SREBP1 is another transcription factor associated with the ER membrane. Its function in the regulation of lipid homeostasis has been studied extensively. It was reported that in response to a low level of sterol and other unidentified factors, SREBP1 translocates from the ER to the Golgi complex, where it is cleaved by site-1 and site-2 proteases. The fully processed mature form of SREBP1 then enters the nucleus and transactivates target gene expression (6). The activation of SREBPs by cleavage also was reported to occur in HCV-infected Huh cells (57). In addition, two recent studies reported that SREBP1c activation plays a major role in β-cell glucolipotoxicity and apoptosis (55) and that an increased level of active SREBPs in macrophages is involved in HIV protease inhibitor-induced apoptosis via the depletion of ER calcium stores and the activation of caspase-12 (69). We found that during CVB3 infection SREBP1 was induced, and the level of its cleaved form increased coincidently with the upregulation of p-eIF2α and CHOP as well as with the activation of caspase-7 and -12. A recent report indicated that caspase-7 expression is positively controlled by SREBP1 and SREBP2 (15), thus providing a prospective linkage between SREBP1 and caspase-7 in the apoptosis cascade.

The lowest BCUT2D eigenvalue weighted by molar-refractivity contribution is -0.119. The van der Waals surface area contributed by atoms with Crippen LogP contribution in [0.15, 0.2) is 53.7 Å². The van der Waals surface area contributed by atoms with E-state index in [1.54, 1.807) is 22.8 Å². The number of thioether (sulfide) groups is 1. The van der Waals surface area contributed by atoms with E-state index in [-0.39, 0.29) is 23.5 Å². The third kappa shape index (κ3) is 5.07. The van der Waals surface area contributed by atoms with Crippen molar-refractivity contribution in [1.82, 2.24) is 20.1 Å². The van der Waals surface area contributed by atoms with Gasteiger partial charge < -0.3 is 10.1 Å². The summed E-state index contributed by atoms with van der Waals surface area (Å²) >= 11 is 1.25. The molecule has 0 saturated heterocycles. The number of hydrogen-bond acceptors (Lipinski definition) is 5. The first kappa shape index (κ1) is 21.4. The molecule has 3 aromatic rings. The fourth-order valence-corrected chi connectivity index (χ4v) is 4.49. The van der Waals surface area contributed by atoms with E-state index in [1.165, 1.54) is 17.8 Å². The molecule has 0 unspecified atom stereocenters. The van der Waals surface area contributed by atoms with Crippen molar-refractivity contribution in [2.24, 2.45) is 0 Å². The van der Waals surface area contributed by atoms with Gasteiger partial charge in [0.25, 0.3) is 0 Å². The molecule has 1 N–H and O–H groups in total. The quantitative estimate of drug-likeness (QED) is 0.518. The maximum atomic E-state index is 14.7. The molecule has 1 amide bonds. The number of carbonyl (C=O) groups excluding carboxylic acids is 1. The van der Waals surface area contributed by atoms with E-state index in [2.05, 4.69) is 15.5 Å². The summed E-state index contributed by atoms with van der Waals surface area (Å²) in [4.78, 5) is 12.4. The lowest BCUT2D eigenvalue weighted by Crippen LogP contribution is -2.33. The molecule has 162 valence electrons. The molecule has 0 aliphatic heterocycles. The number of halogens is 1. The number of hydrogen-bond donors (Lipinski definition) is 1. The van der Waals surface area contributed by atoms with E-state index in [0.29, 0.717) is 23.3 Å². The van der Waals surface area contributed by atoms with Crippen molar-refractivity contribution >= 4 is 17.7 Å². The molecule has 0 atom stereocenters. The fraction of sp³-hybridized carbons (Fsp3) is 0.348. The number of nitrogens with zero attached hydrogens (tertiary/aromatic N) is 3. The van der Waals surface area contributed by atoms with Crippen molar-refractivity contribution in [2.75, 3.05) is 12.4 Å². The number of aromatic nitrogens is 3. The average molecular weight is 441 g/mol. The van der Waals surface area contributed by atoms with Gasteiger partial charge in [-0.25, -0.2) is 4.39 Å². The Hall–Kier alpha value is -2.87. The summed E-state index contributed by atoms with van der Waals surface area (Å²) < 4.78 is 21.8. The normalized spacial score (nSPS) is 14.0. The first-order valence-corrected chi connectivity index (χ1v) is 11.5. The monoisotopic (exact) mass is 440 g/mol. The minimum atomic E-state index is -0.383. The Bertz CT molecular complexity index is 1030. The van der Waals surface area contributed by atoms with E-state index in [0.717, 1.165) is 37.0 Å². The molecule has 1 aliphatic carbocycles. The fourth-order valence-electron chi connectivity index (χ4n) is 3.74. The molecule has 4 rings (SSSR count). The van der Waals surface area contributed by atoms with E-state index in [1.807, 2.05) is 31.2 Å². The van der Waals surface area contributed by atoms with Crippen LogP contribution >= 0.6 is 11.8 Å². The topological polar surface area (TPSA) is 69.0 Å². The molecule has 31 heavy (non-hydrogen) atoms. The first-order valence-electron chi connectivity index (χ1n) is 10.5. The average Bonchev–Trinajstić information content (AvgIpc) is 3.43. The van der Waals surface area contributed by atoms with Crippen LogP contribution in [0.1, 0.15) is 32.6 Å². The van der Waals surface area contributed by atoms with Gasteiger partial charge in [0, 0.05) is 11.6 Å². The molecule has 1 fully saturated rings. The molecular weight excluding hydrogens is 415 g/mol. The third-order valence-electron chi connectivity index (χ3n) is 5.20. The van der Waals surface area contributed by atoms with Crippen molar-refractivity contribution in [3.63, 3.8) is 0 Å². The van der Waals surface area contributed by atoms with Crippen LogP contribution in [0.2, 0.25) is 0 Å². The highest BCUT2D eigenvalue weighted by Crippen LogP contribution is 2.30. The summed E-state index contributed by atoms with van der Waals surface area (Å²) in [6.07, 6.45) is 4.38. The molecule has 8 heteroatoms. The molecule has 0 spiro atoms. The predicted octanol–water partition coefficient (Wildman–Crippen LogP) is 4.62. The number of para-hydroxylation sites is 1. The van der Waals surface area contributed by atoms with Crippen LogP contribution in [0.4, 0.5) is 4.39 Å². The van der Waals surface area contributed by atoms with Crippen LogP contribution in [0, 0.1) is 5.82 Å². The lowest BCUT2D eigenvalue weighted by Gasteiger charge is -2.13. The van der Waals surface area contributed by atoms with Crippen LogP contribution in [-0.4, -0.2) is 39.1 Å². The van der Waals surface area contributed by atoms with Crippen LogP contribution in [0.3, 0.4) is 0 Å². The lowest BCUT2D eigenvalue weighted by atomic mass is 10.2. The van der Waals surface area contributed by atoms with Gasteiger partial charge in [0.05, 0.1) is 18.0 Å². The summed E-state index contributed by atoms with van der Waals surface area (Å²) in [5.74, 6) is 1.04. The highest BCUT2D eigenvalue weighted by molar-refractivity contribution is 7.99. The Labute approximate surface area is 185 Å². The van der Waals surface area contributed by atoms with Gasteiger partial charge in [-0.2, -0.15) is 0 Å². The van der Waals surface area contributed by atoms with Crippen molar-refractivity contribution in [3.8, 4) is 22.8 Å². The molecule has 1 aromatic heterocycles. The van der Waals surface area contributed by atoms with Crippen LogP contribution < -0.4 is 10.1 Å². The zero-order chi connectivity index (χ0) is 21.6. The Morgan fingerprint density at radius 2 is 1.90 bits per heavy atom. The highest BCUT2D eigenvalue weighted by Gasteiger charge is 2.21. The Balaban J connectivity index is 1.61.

Caspase-12 is an ER membrane-associated cysteine protease that is induced and activated by caspase-7 in response to ER stress (36, 41). It has been suggested that caspase-12 is a key mediator of ER stress-induced apoptosis and is required for the recruitment of other cytosolic caspases to the ER membrane during the induction of the apoptotic program (41). Our results show that caspase-12 was cleavage activated in HL-1 cells by 6 h postinfection, and that this event temporally coincided with the induction of other apoptotic mediators, such as CHOP and caspase-3 and -7, two caspases involved in the cascade of caspase-12-mediated apoptosis (34). We note that although the human genome contains no identified orthologue of mouse casapse-12 (14), it has two similar speculative counterparts, namely, caspase-4 and caspase-5. A recent study reported that caspase-4 is involved in ER stress (21), but as yet there is no related report on caspase-5. The question of whether caspase-4 and/or caspase-5 plays a role in humans equivalent to that of mouse caspase-12 in mediating apoptosis induction requires further study.